The Cincinnati Reds have traded starting pitcher Mat Latos to the Miami Marlins.
Latos, 27, went 5-5 with a 3.25 ERA, 1.153 WHIP, 74/26 K/BB ratio over 102.1 innings in an injury-riddled season that limited him to 16 starts.
Over six big league seasons, Latos has accumulated a very solid 3.34 ERA, 1.168 WHIP, and a 3.04 K/BB ratio. If he is healthy, there’s no reason Latos shouldn’t return to form as a front-of-the-rotation starter.
He is projected to earn $8.4 million in his third and final year of arbitration eligibility before hitting the market as a free agent after the 2015 season.
In return for Latos, the Reds received right-handed starter Anthony DeSclafani and catcher Chad Wallach from the Marlins.
DeSclafani, 24, is the prime piece coming back to the Queen City. The right-hander entered the season as the Marlins #5 prospect according to Baseball America and made his major league debut in May.
The rookie struggled in 13 appearances – including five starts – going 2-2 with a 6.27 ERA and a 1.364 WHIP. Those numbers are accompanied by a very promising 26/5 K/BB ratio over 33 total innings and a FIP of 3.77, indicating bad luck may have inflated his ERA.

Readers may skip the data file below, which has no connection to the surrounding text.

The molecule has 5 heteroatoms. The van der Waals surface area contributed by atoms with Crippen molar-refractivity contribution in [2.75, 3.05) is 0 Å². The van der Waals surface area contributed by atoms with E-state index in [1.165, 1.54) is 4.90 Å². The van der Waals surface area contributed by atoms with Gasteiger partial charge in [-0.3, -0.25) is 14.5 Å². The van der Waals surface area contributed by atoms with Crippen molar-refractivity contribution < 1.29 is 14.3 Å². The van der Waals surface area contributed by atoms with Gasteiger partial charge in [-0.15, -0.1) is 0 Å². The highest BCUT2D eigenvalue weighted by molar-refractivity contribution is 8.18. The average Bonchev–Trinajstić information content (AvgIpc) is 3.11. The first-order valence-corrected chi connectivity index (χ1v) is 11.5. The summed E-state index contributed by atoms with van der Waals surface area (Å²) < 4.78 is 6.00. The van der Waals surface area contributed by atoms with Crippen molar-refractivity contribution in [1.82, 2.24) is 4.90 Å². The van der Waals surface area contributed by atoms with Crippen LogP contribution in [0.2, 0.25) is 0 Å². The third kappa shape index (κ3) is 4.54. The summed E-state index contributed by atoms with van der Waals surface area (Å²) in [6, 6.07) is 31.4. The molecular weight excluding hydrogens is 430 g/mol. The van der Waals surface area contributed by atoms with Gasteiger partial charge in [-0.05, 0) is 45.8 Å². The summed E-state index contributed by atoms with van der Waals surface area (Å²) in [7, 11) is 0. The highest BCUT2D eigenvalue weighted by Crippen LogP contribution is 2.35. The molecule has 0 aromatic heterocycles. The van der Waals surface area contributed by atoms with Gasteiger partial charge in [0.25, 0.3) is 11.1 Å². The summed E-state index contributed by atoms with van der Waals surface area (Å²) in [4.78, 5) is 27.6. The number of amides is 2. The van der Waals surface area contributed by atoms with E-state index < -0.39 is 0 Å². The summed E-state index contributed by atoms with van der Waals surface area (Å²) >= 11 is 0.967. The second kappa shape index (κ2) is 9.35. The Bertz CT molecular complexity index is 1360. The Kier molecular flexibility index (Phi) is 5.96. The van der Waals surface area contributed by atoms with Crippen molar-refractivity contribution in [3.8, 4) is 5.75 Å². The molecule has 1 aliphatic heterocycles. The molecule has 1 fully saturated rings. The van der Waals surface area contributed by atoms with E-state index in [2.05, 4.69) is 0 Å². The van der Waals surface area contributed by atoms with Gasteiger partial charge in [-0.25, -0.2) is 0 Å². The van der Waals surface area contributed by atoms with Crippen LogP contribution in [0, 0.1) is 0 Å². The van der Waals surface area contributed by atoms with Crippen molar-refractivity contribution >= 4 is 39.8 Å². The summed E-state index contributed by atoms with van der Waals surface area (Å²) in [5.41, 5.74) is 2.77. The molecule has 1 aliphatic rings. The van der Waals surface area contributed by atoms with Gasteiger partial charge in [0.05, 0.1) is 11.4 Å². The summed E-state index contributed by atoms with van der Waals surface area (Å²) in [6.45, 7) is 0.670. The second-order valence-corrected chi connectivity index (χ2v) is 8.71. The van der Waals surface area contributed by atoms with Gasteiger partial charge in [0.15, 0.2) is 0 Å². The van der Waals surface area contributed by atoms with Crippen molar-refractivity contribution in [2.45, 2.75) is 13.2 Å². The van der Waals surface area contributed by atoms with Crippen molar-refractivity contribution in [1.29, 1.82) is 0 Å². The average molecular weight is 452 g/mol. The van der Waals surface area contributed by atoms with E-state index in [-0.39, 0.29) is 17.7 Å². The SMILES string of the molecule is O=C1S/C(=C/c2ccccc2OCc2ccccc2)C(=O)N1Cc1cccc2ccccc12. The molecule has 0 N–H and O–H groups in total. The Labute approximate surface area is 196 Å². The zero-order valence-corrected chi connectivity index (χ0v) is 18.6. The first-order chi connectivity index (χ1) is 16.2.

DeSclafani has a solid minor league track record having gone 26-19 with a 3.23 ERA, 1.239 WHIP, and 304/79 K/BB ratio over three seasons. He projects to be a solid mid-rotation starter for the Reds going forward.
Wallach, 24, is the son of former big leaguer and current Los Angeles Dodgers bench coach Tim Wallach. In two minor league seasons, he’s put up a nifty .293/.392/.399 batting line with 7 HR, 70 RBI, 19 2B, and a great 73/73 K/BB ratio in 481 at bats.
It’s hard to tell on the surface if this move – coupled with the acquisition of Dee Gordon and Dan Haren and speculation about Justin Morneau – is a sign the Marlins are getting serious about a playoff push in 2015.
Or if this move—coupled with today’s trade of Alfredo Simon—is more indicative of the Reds beginning a fire sale on all soon-to-be free agents to acquire future value in return.
Latos is likely to earn big bucks on the open market, so it makes sense for Cincinnati to move him now if they had no intention of signing him to a $100+ extension.
The Marlins now have a year to convince Latos to sign with them long-term, before he hits the market.
Given the contracts we’ve seen doled out this year, it’s hard to imagine Latos passing up a shot at that kind of payday next offseason.